1.4.11 Sizing a File

We have just designed the record format for a given situation. It may be necessary to
calculate how large the file is going to be.
Having decided on the size of each field, it is a simple matter of adding up the individual
field sizes to get the size of a record, in this case 37 bytes.
There are 50 students going on the trip, each of them having their own record, so the size
of the data in the file will be 50 * 37 = 1,850 bytes.
All files need a few extra pieces of information that the user may not see such as
information at the start of the file saying when it was last updated, which file it is, is it
protected in any way? These sort of extra pieces of information are known as overheads,
and it is usual to add 10% to the size of a file because of the need for overheads.
Therefore the size of the file is 1,850 bytes + (10% of 1,850 bytes) =2,035 bytes.
The final stage is to ensure that the units are sensible for the size of the file.
There are 1024 bytes in 1 Kbyte, so the size of this file is 2,035/1024 =
Note: Don’t worry about dividing by 1024, because, after all, this is only an approximation
anyway. If you gave the final answer as 2 (approx) then that is just as acceptable. Just
make sure that you write down somewhere that you know that there are 1024 bytes in a
Kbyte, otherwise you can’t be given the mark for knowing that.
1.4.12 Access Methods to Data

Computers can store large volumes of data. The difficulty is to be able to get it back. In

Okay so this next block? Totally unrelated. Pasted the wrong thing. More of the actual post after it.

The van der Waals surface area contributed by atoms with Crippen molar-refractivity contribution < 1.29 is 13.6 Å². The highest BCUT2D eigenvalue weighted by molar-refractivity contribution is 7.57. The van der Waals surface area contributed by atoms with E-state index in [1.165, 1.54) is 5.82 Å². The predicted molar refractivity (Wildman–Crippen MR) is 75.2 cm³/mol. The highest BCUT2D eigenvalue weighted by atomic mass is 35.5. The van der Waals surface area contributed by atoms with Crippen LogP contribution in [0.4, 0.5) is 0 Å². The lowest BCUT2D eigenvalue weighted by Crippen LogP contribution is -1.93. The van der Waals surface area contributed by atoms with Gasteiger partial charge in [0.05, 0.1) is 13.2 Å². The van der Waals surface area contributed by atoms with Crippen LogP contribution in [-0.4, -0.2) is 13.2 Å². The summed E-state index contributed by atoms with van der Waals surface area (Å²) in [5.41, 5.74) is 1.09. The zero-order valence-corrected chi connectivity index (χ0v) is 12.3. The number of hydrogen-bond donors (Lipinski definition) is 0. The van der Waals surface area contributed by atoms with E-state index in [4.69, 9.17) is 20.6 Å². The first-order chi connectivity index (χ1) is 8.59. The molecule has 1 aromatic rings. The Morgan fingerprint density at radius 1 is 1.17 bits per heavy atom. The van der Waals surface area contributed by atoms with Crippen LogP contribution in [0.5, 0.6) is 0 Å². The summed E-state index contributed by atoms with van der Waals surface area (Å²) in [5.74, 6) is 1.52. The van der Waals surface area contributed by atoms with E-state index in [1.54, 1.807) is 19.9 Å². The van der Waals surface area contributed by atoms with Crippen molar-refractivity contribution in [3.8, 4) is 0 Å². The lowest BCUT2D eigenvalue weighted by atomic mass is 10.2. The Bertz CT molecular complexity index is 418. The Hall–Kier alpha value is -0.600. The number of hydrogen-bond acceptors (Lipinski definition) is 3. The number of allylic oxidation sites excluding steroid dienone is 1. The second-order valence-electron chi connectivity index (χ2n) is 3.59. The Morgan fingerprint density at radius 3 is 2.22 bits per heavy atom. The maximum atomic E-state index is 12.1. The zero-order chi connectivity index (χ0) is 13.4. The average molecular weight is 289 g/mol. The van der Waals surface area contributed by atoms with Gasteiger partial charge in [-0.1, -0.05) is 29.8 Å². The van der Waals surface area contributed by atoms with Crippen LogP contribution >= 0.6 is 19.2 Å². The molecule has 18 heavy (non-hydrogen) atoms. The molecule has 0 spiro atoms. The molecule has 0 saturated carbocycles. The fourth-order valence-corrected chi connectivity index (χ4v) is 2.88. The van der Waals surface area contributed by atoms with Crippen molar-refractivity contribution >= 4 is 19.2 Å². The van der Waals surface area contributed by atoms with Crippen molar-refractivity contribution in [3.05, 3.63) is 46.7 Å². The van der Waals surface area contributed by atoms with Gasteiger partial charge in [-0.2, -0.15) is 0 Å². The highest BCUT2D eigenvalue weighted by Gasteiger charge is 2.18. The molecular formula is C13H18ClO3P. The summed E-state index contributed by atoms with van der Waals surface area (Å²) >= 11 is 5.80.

order to be able to retrieve data it must be stored in some sort of order. Imagine the
phone book. It contains large volumes of data which can be used, fairly easily, to look up a
particular telephone number because they are stored in alphabetic order of the
subscriber’s name. Imagine how difficult it would be to find a number if they had just been
placed in the book at random. The value of the book is not just that it contains all the data
that may be needed, but that it has a structure that makes it accessible. Similarly, the
structure of the data in a computer file is just as important as the data that it contains.
There are a number of ways of arranging the data that will aid access under different

Serial access.
Data is stored in the computer in the order in which it arrives. This is the simplest form of
storage, but the data is effectively unstructured, so finding it again can be very difficult.
This sort of data storage is only used when it is unlikely that the data will be needed again,
or when the order of the data should be determined by when it is input. A good example of
a serial file is what you are reading now. The characters were all typed in, in order, and